I’m an Atlanta native, now living just outside Atlanta. That may seem commonsensical to some readers, but those here in the area might realize how extraordinary I really am. When I completed a degree in 2010, out of 38 people in my cohort, I was the only native. It is more and more rare to find people who live where they grew up. Even now, I reside around half an hour from my town of origin.
Understandably, “Where are you from?” is a regular conversation starter. You can start a great number of conversations and learn quite a lot about someone by beginning that way. Learning where someone is from gives us the opportunity reminisce about a time when we visited that part of the country, or even tell of relatives that live nearby. My husband always finds a fellow “Hoosier” when we are meeting new people.
But for all of the interesting banter this creates, the question I wish we asked is “Where is your place?” Much like the famed (and culturally inappropriate) “Laughin’ Place” of Brer Rabbit from The Tales of Uncle Remus, where is the place where you can be you? Where are you known?
For instance, we don’t venture out as often as we once did, but I can tell you with certainty that Donna at our Waffle House, Gustav at Monterry’s, Kerri at Johnny’s Pizza, and Stephanie at Chili’s all know us. Noah and Jason don’t even order any more. (Because I enjoy more variety, I usually require a little more maintenance.) It is comforting to go places where the staff remember Noah, understand about his autism, and are patient as he works through noise and other stressors during a meal. These are places we are known – they are our places.
We’ve recently come into the habit of spending even more time in our place, which is Powder Springs, Georgia. An amazing local business owner has given Noah a part-time job in his store which specializes in locally made goods, outdoor gear, and rental of bikes and kayaks. It is the coolest place in town and has become a hub of neighbor-love. Noah is now installed there and is a part of that place, as are we.
I had already fallen in love with our local library and linear park, but now I’m finding myself passionate about the people and smaller spaces within this larger place. I’m learning names, learning about the local businesses, and the history of this town. I’m becoming a part of this membership, as Wendell Berry might say.
In his poem, A Poem About Hope and Place, Berry exhorts us to “belong to your place by knowledge of the others who are your neighbors in it…” and in doing so find restoration as you age and struggle to hope.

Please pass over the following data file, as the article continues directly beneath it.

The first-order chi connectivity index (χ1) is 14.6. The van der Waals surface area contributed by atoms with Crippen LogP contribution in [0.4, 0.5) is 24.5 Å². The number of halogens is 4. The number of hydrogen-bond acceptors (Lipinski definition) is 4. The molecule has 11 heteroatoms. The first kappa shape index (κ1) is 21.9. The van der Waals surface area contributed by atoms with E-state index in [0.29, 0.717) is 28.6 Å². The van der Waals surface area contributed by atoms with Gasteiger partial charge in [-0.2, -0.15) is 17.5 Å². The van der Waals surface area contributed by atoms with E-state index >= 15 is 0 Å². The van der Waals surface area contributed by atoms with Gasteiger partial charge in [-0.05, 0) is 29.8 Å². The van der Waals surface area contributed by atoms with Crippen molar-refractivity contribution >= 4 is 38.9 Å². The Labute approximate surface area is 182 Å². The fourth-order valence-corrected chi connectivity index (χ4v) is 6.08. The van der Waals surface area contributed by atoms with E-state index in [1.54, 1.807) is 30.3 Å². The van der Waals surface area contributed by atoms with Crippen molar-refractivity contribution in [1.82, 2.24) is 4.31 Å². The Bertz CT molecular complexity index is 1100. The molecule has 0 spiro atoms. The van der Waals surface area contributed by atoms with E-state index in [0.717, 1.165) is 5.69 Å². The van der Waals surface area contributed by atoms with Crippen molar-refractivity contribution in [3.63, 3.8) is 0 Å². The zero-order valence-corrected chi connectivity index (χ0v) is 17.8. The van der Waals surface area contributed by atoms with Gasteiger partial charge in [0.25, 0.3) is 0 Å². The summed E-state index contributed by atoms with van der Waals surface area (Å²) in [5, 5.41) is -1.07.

This knowledge cannot be taken from you by power
Or by wealth. It will stop your ears to the powerful
when they ask for your faith, and to the wealthy
when they ask for your land and your work.
Answer with knowledge of the others who are here
And how to be here with them. By this knowledge
Make the sense you need to make. By it stand
In the dignity of good sense, whatever may follow.
Speak to your fellow humans as your place
Has taught you to speak, as it has spoken to you.
Speak its dialect as your old compatriots spoke it
Before they had heard a radio. Speak
Publicly what cannot be taught or learned in public.– Wendell Berry, A Poem About Hope and Place
There is much to be spoken in this place – words of hope and inspiration, peace and unity, care and reconciliation. I must learn my neighbor to fulfill that commandment to love them, and in doing so fully love myself. This place can birth that process. It has “birthed” it for my son, a young man with a disability who was unable to get a job with the larger stores like Kroger and Publix because his speech wasn’t clear on a phone interview. Yet, in this place where he is known, his speech impediment hasn’t been an “impediment” at all. It has restored our hope.
As Berry advises, we are founding our hope “on the ground under our feet.” And in doing so, our neighbors and our place have illumined our way.
Found your hope, then, on the ground under your feet.
Your hope of Heaven, let it rest on the ground
Underfoot. Be it lighted by the light that falls
Freely upon it after the darkness of the nights
And the darkness of our ignorance and madness.
Let it be lighted also by the light that is within you,
Which is the light of imagination. By it you see
The likeness of people in other places to yourself
In your place. It lights invariably the need for care
Toward other people, other creatures, in other places
As you would ask them for care toward your place and you.Wendell Berry, A Poem About Hope and Place